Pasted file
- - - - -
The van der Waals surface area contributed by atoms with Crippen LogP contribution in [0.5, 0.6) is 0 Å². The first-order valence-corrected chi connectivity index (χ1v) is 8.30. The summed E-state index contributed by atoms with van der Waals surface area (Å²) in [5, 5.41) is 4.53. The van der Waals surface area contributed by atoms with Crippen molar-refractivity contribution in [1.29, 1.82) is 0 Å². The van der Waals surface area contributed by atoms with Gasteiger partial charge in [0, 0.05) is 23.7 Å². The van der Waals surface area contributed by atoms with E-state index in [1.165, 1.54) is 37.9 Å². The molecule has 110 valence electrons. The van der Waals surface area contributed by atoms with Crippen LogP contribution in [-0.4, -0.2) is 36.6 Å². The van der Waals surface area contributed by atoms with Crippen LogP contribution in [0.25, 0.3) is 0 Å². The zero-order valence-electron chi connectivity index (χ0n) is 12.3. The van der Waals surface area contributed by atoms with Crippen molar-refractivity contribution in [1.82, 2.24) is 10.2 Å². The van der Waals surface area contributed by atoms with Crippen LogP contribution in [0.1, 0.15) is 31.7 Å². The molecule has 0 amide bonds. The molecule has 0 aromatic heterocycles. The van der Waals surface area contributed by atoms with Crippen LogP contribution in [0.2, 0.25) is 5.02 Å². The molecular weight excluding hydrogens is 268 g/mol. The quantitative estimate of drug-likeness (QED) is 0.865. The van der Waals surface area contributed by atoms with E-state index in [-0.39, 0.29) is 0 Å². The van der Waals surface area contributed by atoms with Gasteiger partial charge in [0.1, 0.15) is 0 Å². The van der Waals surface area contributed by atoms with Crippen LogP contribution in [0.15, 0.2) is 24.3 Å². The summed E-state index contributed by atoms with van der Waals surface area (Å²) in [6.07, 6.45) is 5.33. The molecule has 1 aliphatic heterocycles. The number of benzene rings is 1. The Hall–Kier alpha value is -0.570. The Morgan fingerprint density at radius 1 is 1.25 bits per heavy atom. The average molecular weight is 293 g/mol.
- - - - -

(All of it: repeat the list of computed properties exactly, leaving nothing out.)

The van der Waals surface area contributed by atoms with Crippen LogP contribution in [0.5, 0.6) is 0 Å². The first-order valence-corrected chi connectivity index (χ1v) is 8.30. The summed E-state index contributed by atoms with van der Waals surface area (Å²) in [5, 5.41) is 4.53. The van der Waals surface area contributed by atoms with Crippen molar-refractivity contribution in [1.29, 1.82) is 0 Å². The van der Waals surface area contributed by atoms with Gasteiger partial charge in [0, 0.05) is 23.7 Å². The van der Waals surface area contributed by atoms with E-state index in [1.165, 1.54) is 37.9 Å². The molecule has 110 valence electrons. The van der Waals surface area contributed by atoms with Crippen LogP contribution in [-0.4, -0.2) is 36.6 Å². The van der Waals surface area contributed by atoms with Crippen LogP contribution in [0.25, 0.3) is 0 Å². The zero-order valence-electron chi connectivity index (χ0n) is 12.3. The van der Waals surface area contributed by atoms with Crippen molar-refractivity contribution in [1.82, 2.24) is 10.2 Å². The van der Waals surface area contributed by atoms with Crippen LogP contribution in [0.1, 0.15) is 31.7 Å². The molecule has 0 amide bonds. The molecule has 0 aromatic heterocycles. The van der Waals surface area contributed by atoms with Crippen LogP contribution in [0.2, 0.25) is 5.02 Å². The molecular weight excluding hydrogens is 268 g/mol. The quantitative estimate of drug-likeness (QED) is 0.865. The van der Waals surface area contributed by atoms with E-state index in [-0.39, 0.29) is 0 Å². The van der Waals surface area contributed by atoms with Gasteiger partial charge in [0.1, 0.15) is 0 Å². The van der Waals surface area contributed by atoms with Crippen LogP contribution in [0.15, 0.2) is 24.3 Å². The summed E-state index contributed by atoms with van der Waals surface area (Å²) in [6.07, 6.45) is 5.33. The molecule has 1 aliphatic heterocycles. The number of benzene rings is 1. The Hall–Kier alpha value is -0.570. The Morgan fingerprint density at radius 1 is 1.25 bits per heavy atom. The average molecular weight is 293 g/mol.